[Python-ideas] Assignment decorators (Re: The Descriptor Protocol...)

Greg Ewing greg.ewing at canterbury.ac.nz
Fri Mar 4 04:14:06 CET 2011

Raymond Hettinger wrote:

> How are tuples handled?
>    @deco
>     C = a, b, c
> Is this C('C', a, b, c) or C('C', (a, b, c))?

Good question. The former is potentially more useful,
but less obvious.

This is another thing that the 'def' version would be
better at. Because it's transforming an existing function
call rather than manufacturing a new one, you get to use
all the parameter passing machinery in an obvious way.
So you can write

   def C = deco(a, b, c)

if you want them a separate parameters.

> All in all this seems like too much firepower (a language syntax change) 
> for too little benefit (how much do we really care that 'C' got typed 
> twice?).

It actually annoys me quite a lot every time I bump into
something like this, because the language virtually forces
a DRY violation on me that's impossible, or at least
extremely awkward, to avoid.

Python is generally very good at not reserving special
powers for itself, but this is one area where there is
a mechanism (for defining a thing that knows its own name)
that works in certain specific cases (def and class) but
is not open to the programmer for easy use in a general way.
That strikes me as a wart.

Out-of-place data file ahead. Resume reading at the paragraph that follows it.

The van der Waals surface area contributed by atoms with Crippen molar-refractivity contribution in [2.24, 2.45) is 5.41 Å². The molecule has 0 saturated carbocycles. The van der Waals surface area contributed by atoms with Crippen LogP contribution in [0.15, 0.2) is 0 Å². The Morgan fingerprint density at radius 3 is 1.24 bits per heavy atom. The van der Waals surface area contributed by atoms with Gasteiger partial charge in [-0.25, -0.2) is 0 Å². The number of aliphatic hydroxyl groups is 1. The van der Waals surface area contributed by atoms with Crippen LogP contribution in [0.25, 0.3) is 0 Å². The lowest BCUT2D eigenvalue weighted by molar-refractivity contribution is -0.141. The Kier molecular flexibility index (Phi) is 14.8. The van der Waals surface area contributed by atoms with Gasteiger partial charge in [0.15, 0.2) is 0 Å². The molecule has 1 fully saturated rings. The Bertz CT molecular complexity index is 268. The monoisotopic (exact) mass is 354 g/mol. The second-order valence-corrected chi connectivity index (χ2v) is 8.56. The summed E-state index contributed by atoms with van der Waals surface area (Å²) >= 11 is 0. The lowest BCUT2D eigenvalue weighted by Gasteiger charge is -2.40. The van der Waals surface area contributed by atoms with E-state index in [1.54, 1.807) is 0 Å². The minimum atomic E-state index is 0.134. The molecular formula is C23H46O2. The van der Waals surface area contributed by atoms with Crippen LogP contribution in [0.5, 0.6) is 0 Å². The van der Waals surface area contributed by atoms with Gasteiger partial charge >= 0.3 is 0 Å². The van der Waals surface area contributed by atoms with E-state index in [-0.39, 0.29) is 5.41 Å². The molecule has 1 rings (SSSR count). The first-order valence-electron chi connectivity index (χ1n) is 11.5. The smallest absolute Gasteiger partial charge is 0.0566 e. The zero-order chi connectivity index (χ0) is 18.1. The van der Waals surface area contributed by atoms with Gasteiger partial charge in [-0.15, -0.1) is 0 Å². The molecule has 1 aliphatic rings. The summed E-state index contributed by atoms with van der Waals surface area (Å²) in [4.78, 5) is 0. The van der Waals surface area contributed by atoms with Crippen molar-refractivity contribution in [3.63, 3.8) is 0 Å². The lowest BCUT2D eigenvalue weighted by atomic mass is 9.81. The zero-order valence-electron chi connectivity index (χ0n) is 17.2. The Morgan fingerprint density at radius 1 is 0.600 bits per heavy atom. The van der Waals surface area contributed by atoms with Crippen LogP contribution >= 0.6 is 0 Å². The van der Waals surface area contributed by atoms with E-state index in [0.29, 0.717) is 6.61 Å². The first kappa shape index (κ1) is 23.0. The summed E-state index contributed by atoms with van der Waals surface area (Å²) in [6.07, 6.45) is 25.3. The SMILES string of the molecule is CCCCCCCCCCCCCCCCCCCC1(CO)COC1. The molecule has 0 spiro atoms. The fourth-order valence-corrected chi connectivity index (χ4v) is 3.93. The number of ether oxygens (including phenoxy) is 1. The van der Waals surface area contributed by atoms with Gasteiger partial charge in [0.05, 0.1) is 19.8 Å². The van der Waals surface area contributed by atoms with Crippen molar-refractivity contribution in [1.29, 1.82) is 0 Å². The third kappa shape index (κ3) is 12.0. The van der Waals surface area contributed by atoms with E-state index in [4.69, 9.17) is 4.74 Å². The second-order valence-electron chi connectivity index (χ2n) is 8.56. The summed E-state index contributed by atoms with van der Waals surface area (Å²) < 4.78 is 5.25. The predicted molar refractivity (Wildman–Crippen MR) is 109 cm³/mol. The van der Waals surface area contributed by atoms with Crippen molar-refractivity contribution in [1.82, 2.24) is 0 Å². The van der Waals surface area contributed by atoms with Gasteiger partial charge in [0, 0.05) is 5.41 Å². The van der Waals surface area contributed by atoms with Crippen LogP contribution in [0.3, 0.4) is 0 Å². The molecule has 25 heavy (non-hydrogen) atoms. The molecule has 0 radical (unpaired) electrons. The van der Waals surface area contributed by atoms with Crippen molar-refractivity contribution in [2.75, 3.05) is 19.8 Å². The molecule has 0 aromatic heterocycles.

> If there were going to be only one syntax change for Python 3.3,

If we only get one syntax change per major release, then
for 3.3 it's probably going to be yield-from, which Guido
recently said he would like to move forward.

> why not 
> use it for something that adds a lot more expressive power:
>     x = a!name      #  x = getattr(a, name)

That's something worth considering, but I'm not sure it's
obviously a more pressing issue.

> Another expressive bit a syntax would be for a way to do a def into a 
> target namespace.
> actions = {}
> def actions.shoot():
>        print('Fire!')
> def actions:retreat():
>        print('Run away!)

That's a worthy idea, too. Although if we're counting syntax
changes, I'd call that about 0.5 of a change, since it's really
just relaxing a restriction to allow you to write something
that it looks like you should have been able to write all

> I don't think that assignment decorators add a significant 
> new capability.  AFAICT, it just saves a few characters but doesn't 
> change the way we think or work.

As I've tried to point out, it's about more than just saving
characters. It's about allowing the programmer to follow DRY,
which is an important software engineering issue. It's also
about improving readability, because that counts, you know.


More information about the Python-ideas mailing list